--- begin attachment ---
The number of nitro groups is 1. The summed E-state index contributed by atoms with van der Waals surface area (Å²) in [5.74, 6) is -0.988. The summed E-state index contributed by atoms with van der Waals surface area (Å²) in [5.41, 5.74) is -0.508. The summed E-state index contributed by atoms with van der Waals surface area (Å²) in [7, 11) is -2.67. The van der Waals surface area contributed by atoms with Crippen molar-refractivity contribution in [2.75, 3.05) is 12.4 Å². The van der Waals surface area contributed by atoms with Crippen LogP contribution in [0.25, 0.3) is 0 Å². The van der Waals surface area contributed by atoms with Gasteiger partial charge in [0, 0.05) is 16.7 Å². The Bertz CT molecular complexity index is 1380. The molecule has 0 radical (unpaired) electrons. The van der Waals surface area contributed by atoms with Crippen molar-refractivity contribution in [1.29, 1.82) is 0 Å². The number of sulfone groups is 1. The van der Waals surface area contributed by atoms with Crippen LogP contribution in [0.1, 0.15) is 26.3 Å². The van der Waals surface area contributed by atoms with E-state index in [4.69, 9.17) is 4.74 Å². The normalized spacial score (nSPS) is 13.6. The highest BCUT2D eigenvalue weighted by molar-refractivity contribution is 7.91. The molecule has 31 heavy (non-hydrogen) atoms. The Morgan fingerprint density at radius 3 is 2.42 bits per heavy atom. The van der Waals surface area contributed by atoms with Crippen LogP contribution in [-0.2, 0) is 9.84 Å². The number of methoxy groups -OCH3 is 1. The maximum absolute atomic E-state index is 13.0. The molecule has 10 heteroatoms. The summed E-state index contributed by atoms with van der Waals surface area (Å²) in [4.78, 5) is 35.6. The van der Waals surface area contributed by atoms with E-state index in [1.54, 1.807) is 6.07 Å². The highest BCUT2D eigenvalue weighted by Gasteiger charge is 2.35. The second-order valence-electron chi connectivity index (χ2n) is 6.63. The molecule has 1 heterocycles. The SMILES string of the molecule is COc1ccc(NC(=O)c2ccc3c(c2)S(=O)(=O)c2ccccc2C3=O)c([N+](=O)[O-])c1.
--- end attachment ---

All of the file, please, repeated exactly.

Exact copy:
The number of nitro groups is 1. The summed E-state index contributed by atoms with van der Waals surface area (Å²) in [5.74, 6) is -0.988. The summed E-state index contributed by atoms with van der Waals surface area (Å²) in [5.41, 5.74) is -0.508. The summed E-state index contributed by atoms with van der Waals surface area (Å²) in [7, 11) is -2.67. The van der Waals surface area contributed by atoms with Crippen molar-refractivity contribution in [2.75, 3.05) is 12.4 Å². The van der Waals surface area contributed by atoms with Crippen LogP contribution in [0.25, 0.3) is 0 Å². The van der Waals surface area contributed by atoms with Gasteiger partial charge in [0, 0.05) is 16.7 Å². The Bertz CT molecular complexity index is 1380. The molecule has 0 radical (unpaired) electrons. The van der Waals surface area contributed by atoms with Crippen molar-refractivity contribution in [1.29, 1.82) is 0 Å². The number of sulfone groups is 1. The van der Waals surface area contributed by atoms with Crippen LogP contribution in [0.1, 0.15) is 26.3 Å². The van der Waals surface area contributed by atoms with E-state index in [4.69, 9.17) is 4.74 Å². The normalized spacial score (nSPS) is 13.6. The highest BCUT2D eigenvalue weighted by molar-refractivity contribution is 7.91. The molecule has 31 heavy (non-hydrogen) atoms. The Morgan fingerprint density at radius 3 is 2.42 bits per heavy atom. The van der Waals surface area contributed by atoms with Crippen LogP contribution in [-0.2, 0) is 9.84 Å². The number of methoxy groups -OCH3 is 1. The maximum absolute atomic E-state index is 13.0. The molecule has 10 heteroatoms. The summed E-state index contributed by atoms with van der Waals surface area (Å²) in [4.78, 5) is 35.6. The van der Waals surface area contributed by atoms with E-state index in [1.54, 1.807) is 6.07 Å². The highest BCUT2D eigenvalue weighted by Gasteiger charge is 2.35. The second-order valence-electron chi connectivity index (χ2n) is 6.63. The molecule has 1 heterocycles. The SMILES string of the molecule is COc1ccc(NC(=O)c2ccc3c(c2)S(=O)(=O)c2ccccc2C3=O)c([N+](=O)[O-])c1.